Addis Ababa (AFP) – Ethiopia sees no reason to delay filing its controversial mega-dam despite warnings from Egypt that such a move could destabilise the region, according to a letter from Ethiopia’s foreign minister to the UN Security Council.
The Grand Ethiopian Renaissance Dam has been a source of tension in the Nile River basin ever since Ethiopia broke ground on the project in 2011.
Addis Ababa says the dam is crucial for its economy, while Cairo fears it will disrupt the river that provides almost all its water.
Talks earlier this year involving the two governments and Sudan — another downstream country — failed to produce a breakthrough.
In April Ethiopian Prime Minister Abiy Ahmed proposed proceeding with “first stage-filling” that would collect 18.4 billion cubic metres of water in the dam’s reservoir over two years.
But both Egypt and Sudan fear the reservoir — which has a capacity of 74 billion cubic metres — will trap their essential water supplies.
Filling and operating the dam “would jeopardize the water security, food security, and indeed, the very existence of over 100 million Egyptians, who are entirely dependent on the Nile River for their livelihood,” Egyptian Foreign Minister Sameh Shoukry said in a letter to the UN Security Council dated May 1.
“This is a situation that potentially poses a serious threat to peace and security throughout the region,” he said.
In a response dated May 14 and seen Monday by AFP, Ethiopian Foreign Minister Gedu Andargachew accused Egypt of being obstructionist.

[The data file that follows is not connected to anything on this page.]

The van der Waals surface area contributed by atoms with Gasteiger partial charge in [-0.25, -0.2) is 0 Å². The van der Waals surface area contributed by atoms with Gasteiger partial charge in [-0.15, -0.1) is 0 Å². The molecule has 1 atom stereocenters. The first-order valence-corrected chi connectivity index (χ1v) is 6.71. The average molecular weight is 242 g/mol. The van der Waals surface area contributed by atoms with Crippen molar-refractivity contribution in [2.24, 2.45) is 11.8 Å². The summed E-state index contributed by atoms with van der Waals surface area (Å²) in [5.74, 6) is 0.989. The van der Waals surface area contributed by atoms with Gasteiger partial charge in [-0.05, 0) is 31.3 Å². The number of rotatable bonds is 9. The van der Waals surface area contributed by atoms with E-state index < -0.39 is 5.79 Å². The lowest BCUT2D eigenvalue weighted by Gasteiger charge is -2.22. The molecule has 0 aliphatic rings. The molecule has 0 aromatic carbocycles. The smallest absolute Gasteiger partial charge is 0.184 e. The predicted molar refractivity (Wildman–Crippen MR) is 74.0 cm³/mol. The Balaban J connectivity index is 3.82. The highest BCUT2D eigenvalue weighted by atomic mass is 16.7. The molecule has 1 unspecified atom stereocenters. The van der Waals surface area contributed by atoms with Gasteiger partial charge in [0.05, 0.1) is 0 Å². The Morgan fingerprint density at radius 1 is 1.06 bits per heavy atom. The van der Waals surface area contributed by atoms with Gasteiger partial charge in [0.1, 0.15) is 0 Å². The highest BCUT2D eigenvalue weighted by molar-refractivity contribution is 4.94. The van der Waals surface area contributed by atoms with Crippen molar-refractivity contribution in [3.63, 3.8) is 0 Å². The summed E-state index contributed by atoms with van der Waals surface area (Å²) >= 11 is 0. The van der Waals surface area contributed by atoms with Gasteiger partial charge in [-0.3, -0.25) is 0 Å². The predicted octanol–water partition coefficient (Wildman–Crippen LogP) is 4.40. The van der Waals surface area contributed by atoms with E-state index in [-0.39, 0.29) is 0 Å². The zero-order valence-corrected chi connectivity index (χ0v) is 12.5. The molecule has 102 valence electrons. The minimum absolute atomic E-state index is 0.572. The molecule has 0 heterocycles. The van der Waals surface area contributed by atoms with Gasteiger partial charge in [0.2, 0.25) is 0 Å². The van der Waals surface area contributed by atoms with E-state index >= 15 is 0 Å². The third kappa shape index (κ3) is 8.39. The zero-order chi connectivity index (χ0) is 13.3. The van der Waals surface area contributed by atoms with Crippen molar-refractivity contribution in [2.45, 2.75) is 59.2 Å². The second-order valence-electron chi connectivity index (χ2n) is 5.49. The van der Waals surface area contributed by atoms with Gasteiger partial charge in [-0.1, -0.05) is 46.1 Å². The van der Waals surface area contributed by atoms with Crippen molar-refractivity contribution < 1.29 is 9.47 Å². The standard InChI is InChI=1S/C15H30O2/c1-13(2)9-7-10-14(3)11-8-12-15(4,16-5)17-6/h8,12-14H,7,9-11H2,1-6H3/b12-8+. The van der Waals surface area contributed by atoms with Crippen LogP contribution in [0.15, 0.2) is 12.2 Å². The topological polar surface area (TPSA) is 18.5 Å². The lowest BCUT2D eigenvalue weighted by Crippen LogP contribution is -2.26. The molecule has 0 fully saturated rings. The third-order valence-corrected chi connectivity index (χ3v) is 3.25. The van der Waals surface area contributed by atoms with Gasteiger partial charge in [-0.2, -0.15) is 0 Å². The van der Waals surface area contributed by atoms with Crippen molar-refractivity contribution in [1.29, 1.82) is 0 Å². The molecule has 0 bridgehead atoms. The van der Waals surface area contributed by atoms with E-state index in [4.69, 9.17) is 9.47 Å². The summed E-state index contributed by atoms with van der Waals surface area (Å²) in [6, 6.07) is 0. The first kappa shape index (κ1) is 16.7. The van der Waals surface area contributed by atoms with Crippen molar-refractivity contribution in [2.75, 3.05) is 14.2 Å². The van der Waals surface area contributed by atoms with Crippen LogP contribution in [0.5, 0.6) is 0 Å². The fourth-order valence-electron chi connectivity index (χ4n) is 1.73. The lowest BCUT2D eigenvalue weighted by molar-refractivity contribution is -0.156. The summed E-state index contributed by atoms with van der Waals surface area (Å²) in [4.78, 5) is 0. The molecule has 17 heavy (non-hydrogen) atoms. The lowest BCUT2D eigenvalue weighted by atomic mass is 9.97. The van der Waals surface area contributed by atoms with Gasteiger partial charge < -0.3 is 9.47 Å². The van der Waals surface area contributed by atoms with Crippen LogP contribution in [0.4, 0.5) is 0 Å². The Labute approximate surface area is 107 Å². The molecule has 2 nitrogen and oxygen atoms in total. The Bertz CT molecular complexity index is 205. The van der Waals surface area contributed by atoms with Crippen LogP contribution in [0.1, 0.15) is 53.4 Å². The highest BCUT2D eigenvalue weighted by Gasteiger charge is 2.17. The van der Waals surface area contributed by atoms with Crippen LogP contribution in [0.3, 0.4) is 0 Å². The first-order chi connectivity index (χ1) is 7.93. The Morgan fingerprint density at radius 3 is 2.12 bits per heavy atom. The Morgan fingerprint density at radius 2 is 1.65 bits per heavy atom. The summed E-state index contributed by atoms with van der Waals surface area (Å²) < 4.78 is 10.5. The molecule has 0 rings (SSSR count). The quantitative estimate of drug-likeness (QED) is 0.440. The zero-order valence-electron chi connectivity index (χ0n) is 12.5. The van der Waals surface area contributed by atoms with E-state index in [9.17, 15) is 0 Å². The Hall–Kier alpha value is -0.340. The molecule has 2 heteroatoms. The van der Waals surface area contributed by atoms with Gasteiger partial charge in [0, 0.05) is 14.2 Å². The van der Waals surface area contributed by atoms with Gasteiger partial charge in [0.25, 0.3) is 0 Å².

“Ethiopia does not have a legal obligation to seek approval of Egypt to fill the dam,” Gedu said.
“Ethiopia has made extraordinary efforts to accommodate Egypt’s unending demands and unpredictable behaviour,” he added.
Egypt wants Ethiopia to endorse a draft agreement emerging from the talks earlier this year facilitated by the US Treasury Department, which stepped in after Egyptian President Abdel Fattah al-Sisi put in a request to his ally US President Donald Trump.
While Egypt’s letter to the Security Council raises the stakes further, the possibility of armed conflict stemming from the dam dispute is still “very unlikely”, said William Davison of the International Crisis Group, a conflict-prevention organisation.
“We could expect some sort of diplomatic escalation, more aggressive rhetoric. But a negotiated resolution to this is obviously the best way out for everyone, and there still seems to be plenty of possibility of that,” Davison said.